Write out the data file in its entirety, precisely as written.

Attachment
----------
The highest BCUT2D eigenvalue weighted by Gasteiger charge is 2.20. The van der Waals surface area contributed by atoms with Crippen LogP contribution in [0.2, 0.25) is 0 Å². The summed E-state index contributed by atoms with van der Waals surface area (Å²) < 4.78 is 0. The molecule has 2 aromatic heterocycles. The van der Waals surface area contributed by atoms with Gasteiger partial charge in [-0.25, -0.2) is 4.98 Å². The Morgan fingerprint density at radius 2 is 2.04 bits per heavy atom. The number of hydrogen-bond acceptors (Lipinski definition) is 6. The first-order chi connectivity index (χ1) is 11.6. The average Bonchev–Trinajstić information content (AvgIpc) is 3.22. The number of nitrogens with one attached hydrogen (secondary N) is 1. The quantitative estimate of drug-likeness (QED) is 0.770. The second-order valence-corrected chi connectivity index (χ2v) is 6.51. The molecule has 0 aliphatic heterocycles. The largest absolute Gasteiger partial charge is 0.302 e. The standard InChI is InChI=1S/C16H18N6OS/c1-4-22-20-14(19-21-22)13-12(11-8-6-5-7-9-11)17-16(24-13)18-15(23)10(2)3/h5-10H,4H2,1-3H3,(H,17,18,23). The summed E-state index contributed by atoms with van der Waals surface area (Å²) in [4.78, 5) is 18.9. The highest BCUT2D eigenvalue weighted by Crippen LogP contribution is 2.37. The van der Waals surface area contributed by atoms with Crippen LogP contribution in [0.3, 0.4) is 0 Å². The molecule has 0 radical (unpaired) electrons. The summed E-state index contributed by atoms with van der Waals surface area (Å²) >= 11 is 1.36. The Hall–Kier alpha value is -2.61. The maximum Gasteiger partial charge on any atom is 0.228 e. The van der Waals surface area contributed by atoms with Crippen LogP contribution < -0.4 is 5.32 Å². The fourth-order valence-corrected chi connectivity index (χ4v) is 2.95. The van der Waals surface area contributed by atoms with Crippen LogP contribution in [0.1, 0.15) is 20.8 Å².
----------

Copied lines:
The highest BCUT2D eigenvalue weighted by Gasteiger charge is 2.20. The van der Waals surface area contributed by atoms with Crippen LogP contribution in [0.2, 0.25) is 0 Å². The summed E-state index contributed by atoms with van der Waals surface area (Å²) < 4.78 is 0. The molecule has 2 aromatic heterocycles. The van der Waals surface area contributed by atoms with Gasteiger partial charge in [-0.25, -0.2) is 4.98 Å². The Morgan fingerprint density at radius 2 is 2.04 bits per heavy atom. The number of hydrogen-bond acceptors (Lipinski definition) is 6. The first-order chi connectivity index (χ1) is 11.6. The average Bonchev–Trinajstić information content (AvgIpc) is 3.22. The number of nitrogens with one attached hydrogen (secondary N) is 1. The quantitative estimate of drug-likeness (QED) is 0.770. The second-order valence-corrected chi connectivity index (χ2v) is 6.51. The molecule has 0 aliphatic heterocycles. The largest absolute Gasteiger partial charge is 0.302 e. The standard InChI is InChI=1S/C16H18N6OS/c1-4-22-20-14(19-21-22)13-12(11-8-6-5-7-9-11)17-16(24-13)18-15(23)10(2)3/h5-10H,4H2,1-3H3,(H,17,18,23). The summed E-state index contributed by atoms with van der Waals surface area (Å²) in [4.78, 5) is 18.9. The highest BCUT2D eigenvalue weighted by Crippen LogP contribution is 2.37. The van der Waals surface area contributed by atoms with Crippen LogP contribution in [0.3, 0.4) is 0 Å². The molecule has 0 radical (unpaired) electrons. The summed E-state index contributed by atoms with van der Waals surface area (Å²) >= 11 is 1.36. The Hall–Kier alpha value is -2.61. The maximum Gasteiger partial charge on any atom is 0.228 e. The van der Waals surface area contributed by atoms with Crippen LogP contribution < -0.4 is 5.32 Å². The fourth-order valence-corrected chi connectivity index (χ4v) is 2.95. The van der Waals surface area contributed by atoms with Crippen LogP contribution in [0.1, 0.15) is 20.8 Å².